According to official data, 100 thousand 625 people were forcibly displaced from Artsakh and moved to Armenia. The ethnic cleansing of Armenians from Artsakh [Nagorno Karabakh] lasted less than a week. The migration path was hellish for the people of Artsakh. In a conversation with, they describe terrible scenes.

There are testimonies that Armenians who were forcibly displaced died on the Goris-Stepanakert Road before reaching Armenia. Arayik Margaryan told that the woman was a victim of an accident on September 28.

“The cars were not moving in the morning. She got out of the car, and then, when she was coming back, she opened the back door to enter the car, a Kamaz [big truck] standing behind my car came and hit her: she remained between two cars,” the husband describes the tragic death of his wife.

The wife, Karine Margaryan, was 44 years old, the mother of three little children. The family lived in Stepanakert. After the Azerbaijani attack and the order to leave Artsakh against their will, the Margaryans, like hundreds of thousands of Armenians, got on the road to survival in Armenia. Little children too have witnessed the accident.

“I took the children to my friend’s car. The car that I was driving had the opportunity to lay down. So, I put her in my car and drove to Goris {district in Armenia bordering with Artsakh]. I buried her in Yerevan. Today marks the seventh day of her death,” Arayik tells with pain and remembers how he asked to be allowed to reach Goris in the endless traffic jams.

“After the incident happened, my friend was driving before me, getting out of his car and explaining everyone what has happened, so everyone gave us a way and we reached Goris on the same day,” he said.

Arayik worked in a demining organization. He reached Goris by a company car. The employer rented a temporary hotel room for them. However, he notes that not only the death of his wife, but also the misfortune that happened to his elderly father were added to the severe social and psychological consequences of forced displacement.

“My father also fell on the road, got bone fractures, is in the hospital. He needs to have an operation. Besides that. he has other problems too,” he said.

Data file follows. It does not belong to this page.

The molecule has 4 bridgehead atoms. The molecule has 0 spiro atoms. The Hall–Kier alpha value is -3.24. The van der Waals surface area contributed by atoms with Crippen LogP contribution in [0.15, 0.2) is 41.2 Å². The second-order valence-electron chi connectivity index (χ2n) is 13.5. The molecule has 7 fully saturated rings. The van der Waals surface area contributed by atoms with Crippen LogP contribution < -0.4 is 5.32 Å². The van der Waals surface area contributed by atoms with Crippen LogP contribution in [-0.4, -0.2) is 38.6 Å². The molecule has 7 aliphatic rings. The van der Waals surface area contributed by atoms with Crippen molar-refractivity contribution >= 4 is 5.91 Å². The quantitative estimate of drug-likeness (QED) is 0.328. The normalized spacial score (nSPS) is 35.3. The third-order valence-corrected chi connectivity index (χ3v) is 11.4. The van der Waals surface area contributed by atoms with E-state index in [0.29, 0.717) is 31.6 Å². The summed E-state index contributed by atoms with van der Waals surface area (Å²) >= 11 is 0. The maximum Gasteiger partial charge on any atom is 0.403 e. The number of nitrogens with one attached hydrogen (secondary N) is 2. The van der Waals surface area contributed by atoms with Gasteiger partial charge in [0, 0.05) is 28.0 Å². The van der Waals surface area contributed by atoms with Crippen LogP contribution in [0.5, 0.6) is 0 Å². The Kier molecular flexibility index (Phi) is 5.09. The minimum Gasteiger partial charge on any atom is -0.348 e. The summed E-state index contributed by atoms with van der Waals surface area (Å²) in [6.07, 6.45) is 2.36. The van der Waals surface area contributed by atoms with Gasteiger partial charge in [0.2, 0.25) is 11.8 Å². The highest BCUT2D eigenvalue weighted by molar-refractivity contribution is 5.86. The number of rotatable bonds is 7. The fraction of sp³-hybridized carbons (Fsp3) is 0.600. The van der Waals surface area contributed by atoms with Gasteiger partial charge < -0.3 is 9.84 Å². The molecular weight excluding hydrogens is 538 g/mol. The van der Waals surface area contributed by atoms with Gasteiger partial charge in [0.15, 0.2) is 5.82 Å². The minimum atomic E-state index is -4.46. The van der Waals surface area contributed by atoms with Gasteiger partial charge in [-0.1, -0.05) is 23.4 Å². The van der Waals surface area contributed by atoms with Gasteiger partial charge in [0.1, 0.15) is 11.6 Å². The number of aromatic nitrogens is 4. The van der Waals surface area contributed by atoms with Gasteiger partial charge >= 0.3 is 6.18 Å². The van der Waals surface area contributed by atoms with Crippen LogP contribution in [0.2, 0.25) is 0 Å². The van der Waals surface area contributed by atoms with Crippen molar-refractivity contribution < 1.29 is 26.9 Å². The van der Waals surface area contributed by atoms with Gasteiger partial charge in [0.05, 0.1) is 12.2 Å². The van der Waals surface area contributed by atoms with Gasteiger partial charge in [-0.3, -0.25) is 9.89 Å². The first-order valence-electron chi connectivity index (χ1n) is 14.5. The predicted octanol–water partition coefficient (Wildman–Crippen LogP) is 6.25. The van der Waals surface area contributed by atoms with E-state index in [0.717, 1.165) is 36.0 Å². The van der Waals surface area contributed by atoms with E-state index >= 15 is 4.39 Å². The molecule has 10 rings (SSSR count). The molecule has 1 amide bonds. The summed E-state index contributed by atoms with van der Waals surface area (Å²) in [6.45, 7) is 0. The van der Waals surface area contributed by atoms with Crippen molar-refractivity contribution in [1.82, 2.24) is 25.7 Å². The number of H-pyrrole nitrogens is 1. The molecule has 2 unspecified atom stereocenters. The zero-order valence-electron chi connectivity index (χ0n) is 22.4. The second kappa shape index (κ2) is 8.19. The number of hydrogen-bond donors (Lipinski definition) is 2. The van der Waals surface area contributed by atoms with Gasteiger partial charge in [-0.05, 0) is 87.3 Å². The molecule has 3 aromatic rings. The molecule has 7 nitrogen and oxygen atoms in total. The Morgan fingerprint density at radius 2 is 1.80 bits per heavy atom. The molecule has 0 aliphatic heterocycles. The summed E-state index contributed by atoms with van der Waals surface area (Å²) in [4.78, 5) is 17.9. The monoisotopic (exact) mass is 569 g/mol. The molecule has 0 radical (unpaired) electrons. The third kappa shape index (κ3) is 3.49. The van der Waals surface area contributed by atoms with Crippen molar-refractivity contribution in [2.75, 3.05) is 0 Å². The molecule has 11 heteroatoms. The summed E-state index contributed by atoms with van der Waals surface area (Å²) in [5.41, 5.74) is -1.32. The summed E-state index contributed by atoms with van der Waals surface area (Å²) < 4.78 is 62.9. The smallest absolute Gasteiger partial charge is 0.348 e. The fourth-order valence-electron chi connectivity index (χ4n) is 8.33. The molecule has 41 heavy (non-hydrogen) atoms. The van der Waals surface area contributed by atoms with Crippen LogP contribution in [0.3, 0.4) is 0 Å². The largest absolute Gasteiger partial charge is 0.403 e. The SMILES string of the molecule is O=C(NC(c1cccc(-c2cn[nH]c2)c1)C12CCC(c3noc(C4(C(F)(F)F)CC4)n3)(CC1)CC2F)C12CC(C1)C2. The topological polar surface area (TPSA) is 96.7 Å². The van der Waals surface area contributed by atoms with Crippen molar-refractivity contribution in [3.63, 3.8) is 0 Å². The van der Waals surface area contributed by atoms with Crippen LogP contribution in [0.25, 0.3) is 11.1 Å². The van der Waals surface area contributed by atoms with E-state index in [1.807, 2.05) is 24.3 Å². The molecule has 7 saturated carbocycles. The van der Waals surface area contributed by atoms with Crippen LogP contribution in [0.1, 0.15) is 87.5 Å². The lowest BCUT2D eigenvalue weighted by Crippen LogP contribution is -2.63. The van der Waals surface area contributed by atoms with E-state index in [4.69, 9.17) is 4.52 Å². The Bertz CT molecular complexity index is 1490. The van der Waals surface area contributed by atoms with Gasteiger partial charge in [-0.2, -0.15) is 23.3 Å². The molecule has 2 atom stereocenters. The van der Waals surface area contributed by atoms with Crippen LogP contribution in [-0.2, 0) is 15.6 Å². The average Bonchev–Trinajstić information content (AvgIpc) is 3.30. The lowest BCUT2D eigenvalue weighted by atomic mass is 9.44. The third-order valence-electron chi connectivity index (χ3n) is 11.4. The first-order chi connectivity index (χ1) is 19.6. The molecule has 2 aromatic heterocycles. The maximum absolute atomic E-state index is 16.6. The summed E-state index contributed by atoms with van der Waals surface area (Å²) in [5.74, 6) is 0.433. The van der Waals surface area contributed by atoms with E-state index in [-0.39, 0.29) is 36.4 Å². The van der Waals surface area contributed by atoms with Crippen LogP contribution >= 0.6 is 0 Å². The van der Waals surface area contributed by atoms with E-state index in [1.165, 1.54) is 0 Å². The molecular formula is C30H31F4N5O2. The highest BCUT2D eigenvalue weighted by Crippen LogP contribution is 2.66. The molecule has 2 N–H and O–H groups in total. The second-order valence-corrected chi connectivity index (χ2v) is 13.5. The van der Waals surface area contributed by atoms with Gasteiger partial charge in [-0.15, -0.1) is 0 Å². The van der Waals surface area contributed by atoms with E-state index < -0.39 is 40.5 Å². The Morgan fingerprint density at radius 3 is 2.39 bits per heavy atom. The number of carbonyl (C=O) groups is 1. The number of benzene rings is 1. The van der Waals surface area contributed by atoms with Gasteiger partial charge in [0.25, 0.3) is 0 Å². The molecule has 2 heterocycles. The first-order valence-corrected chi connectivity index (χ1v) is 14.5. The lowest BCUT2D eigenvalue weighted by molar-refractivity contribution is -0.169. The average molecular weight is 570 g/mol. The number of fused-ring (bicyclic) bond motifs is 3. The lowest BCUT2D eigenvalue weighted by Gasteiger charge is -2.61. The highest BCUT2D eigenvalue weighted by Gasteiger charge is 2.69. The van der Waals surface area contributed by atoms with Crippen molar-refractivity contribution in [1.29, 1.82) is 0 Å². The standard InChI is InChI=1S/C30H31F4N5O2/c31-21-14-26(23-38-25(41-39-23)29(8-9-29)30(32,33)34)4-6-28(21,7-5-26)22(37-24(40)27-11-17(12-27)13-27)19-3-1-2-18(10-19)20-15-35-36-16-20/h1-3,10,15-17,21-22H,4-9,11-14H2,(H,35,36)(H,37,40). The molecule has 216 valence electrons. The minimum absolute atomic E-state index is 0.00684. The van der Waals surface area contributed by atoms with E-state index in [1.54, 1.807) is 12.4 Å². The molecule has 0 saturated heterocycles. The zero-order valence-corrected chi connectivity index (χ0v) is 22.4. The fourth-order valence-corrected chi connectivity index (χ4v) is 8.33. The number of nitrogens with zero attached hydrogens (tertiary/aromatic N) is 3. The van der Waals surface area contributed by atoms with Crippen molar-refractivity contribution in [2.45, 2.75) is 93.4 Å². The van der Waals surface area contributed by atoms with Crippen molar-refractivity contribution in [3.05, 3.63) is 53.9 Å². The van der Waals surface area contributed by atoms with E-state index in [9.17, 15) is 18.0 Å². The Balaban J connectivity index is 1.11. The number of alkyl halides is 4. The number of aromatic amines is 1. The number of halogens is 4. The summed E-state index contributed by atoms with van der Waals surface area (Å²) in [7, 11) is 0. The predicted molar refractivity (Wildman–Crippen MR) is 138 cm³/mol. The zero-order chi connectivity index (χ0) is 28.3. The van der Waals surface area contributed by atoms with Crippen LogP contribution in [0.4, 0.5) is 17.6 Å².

He registered his wife’s death before the Hakari bridge. When Arayik arrived to the checkpoint, the Azeerbaijani soldiers did not easily allow him to pass with the wife’s body.

“Azerbaijani soldier came, stuck his head into the car and said, ‘What is this?’ I explained what happened, he let us pass. But there was another man who told us to get out of the car. Whatever, eventually we passed,” he notes, adding that now he will try hard to take care of of three children, elderly father and mother. He just wants to have a roof above the family’s head so that his children do not stay outdoors in these difficult conditions. learned about other deaths registered on the way of relocation. Narine Safaryan, who was displaced from Chartar, assured us that she had witnessed four death cases before reaching Vayk.

“On the Stepanakert-Goris Road I got out [of the car] to ask for water from another car. I saw an elderly woman sitting in the car: I spoke but she didn’t answer. A woman there said that she is dead, her grandchildren are just sitting next to her, so they are trying to spare children from learning about their grandmother’s death so that they do not get scared and more depressed. A few steps away, a woman was dead, Her son was saying, “how can I help her: she is dead?” We also met a dead man; he was about 80 years old. We had already reached Vayk, we had to register, a 40-year-old man died on the spot: he probably had a heart attack. We were in shock, I’ve seen such incidents only on TV. I was telling the children not to look outside,” she said in a conversation with

Narek Kirakosyan

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